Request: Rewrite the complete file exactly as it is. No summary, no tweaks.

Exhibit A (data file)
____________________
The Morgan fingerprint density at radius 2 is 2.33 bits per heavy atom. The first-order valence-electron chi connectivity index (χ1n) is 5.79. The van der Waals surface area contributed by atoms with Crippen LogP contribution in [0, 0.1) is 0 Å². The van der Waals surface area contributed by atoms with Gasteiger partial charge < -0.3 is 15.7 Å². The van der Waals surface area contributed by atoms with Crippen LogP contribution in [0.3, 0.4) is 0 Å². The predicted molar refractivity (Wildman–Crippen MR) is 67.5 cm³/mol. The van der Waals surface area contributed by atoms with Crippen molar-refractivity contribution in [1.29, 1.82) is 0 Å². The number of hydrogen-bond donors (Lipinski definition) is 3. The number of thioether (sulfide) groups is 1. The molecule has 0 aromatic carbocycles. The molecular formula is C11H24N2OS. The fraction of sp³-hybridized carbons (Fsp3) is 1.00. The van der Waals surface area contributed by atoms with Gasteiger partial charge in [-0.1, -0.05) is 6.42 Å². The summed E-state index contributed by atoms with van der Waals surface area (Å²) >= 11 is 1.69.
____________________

The Morgan fingerprint density at radius 2 is 2.33 bits per heavy atom. The first-order valence-electron chi connectivity index (χ1n) is 5.79. The van der Waals surface area contributed by atoms with Crippen LogP contribution in [0, 0.1) is 0 Å². The van der Waals surface area contributed by atoms with Gasteiger partial charge < -0.3 is 15.7 Å². The van der Waals surface area contributed by atoms with Crippen LogP contribution in [0.3, 0.4) is 0 Å². The predicted molar refractivity (Wildman–Crippen MR) is 67.5 cm³/mol. The van der Waals surface area contributed by atoms with Crippen molar-refractivity contribution in [1.29, 1.82) is 0 Å². The number of hydrogen-bond donors (Lipinski definition) is 3. The number of thioether (sulfide) groups is 1. The molecule has 0 aromatic carbocycles. The molecular formula is C11H24N2OS. The fraction of sp³-hybridized carbons (Fsp3) is 1.00. The van der Waals surface area contributed by atoms with Gasteiger partial charge in [-0.1, -0.05) is 6.42 Å². The summed E-state index contributed by atoms with van der Waals surface area (Å²) >= 11 is 1.69.